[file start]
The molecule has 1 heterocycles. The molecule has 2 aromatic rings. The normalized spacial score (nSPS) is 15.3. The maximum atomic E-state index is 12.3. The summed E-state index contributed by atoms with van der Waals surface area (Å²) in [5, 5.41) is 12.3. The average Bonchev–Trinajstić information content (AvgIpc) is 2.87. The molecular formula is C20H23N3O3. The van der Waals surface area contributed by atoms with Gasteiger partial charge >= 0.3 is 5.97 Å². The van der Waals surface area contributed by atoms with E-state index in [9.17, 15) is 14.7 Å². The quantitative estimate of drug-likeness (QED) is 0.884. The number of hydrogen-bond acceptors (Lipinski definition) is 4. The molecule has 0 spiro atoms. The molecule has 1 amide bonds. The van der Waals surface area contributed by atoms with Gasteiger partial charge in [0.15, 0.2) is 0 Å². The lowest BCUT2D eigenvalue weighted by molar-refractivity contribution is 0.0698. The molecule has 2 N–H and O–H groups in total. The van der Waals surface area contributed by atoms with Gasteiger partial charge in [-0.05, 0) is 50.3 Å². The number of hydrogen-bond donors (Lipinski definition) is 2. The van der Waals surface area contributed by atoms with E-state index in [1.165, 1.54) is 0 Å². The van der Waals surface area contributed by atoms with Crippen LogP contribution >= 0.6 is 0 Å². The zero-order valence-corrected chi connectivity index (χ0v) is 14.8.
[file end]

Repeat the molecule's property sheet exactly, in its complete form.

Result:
The molecule has 1 heterocycles. The molecule has 2 aromatic rings. The normalized spacial score (nSPS) is 15.3. The maximum atomic E-state index is 12.3. The summed E-state index contributed by atoms with van der Waals surface area (Å²) in [5, 5.41) is 12.3. The average Bonchev–Trinajstić information content (AvgIpc) is 2.87. The molecular formula is C20H23N3O3. The van der Waals surface area contributed by atoms with Gasteiger partial charge >= 0.3 is 5.97 Å². The van der Waals surface area contributed by atoms with E-state index in [9.17, 15) is 14.7 Å². The quantitative estimate of drug-likeness (QED) is 0.884. The number of hydrogen-bond acceptors (Lipinski definition) is 4. The molecule has 0 spiro atoms. The molecule has 1 amide bonds. The van der Waals surface area contributed by atoms with Gasteiger partial charge in [0.15, 0.2) is 0 Å². The lowest BCUT2D eigenvalue weighted by molar-refractivity contribution is 0.0698. The molecule has 2 N–H and O–H groups in total. The van der Waals surface area contributed by atoms with Gasteiger partial charge in [-0.05, 0) is 50.3 Å². The number of hydrogen-bond donors (Lipinski definition) is 2. The van der Waals surface area contributed by atoms with E-state index in [1.165, 1.54) is 0 Å². The van der Waals surface area contributed by atoms with Crippen LogP contribution >= 0.6 is 0 Å². The zero-order valence-corrected chi connectivity index (χ0v) is 14.8.